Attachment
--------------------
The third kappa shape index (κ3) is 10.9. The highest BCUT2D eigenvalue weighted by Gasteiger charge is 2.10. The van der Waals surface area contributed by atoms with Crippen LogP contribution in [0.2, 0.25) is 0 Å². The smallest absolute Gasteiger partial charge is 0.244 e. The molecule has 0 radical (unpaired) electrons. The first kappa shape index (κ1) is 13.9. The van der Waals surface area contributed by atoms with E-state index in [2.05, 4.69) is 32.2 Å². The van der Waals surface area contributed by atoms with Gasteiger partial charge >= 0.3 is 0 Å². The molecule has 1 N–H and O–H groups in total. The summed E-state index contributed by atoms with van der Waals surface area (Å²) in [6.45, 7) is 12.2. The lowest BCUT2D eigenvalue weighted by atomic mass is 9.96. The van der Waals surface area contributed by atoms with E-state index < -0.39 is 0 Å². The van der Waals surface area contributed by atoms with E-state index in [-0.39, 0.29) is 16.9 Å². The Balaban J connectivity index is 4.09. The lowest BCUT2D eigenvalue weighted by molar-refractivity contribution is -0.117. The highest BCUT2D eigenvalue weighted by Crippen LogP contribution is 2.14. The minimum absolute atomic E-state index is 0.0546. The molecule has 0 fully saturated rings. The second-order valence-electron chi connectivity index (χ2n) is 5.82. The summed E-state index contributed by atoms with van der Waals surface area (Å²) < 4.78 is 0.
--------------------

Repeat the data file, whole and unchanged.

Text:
The third kappa shape index (κ3) is 10.9. The highest BCUT2D eigenvalue weighted by Gasteiger charge is 2.10. The van der Waals surface area contributed by atoms with Crippen LogP contribution in [0.2, 0.25) is 0 Å². The smallest absolute Gasteiger partial charge is 0.244 e. The molecule has 0 radical (unpaired) electrons. The first kappa shape index (κ1) is 13.9. The van der Waals surface area contributed by atoms with E-state index in [2.05, 4.69) is 32.2 Å². The van der Waals surface area contributed by atoms with Gasteiger partial charge >= 0.3 is 0 Å². The molecule has 1 N–H and O–H groups in total. The summed E-state index contributed by atoms with van der Waals surface area (Å²) in [6.45, 7) is 12.2. The lowest BCUT2D eigenvalue weighted by atomic mass is 9.96. The van der Waals surface area contributed by atoms with E-state index < -0.39 is 0 Å². The van der Waals surface area contributed by atoms with E-state index in [-0.39, 0.29) is 16.9 Å². The Balaban J connectivity index is 4.09. The lowest BCUT2D eigenvalue weighted by molar-refractivity contribution is -0.117. The highest BCUT2D eigenvalue weighted by Crippen LogP contribution is 2.14. The minimum absolute atomic E-state index is 0.0546. The molecule has 0 fully saturated rings. The second-order valence-electron chi connectivity index (χ2n) is 5.82. The summed E-state index contributed by atoms with van der Waals surface area (Å²) < 4.78 is 0.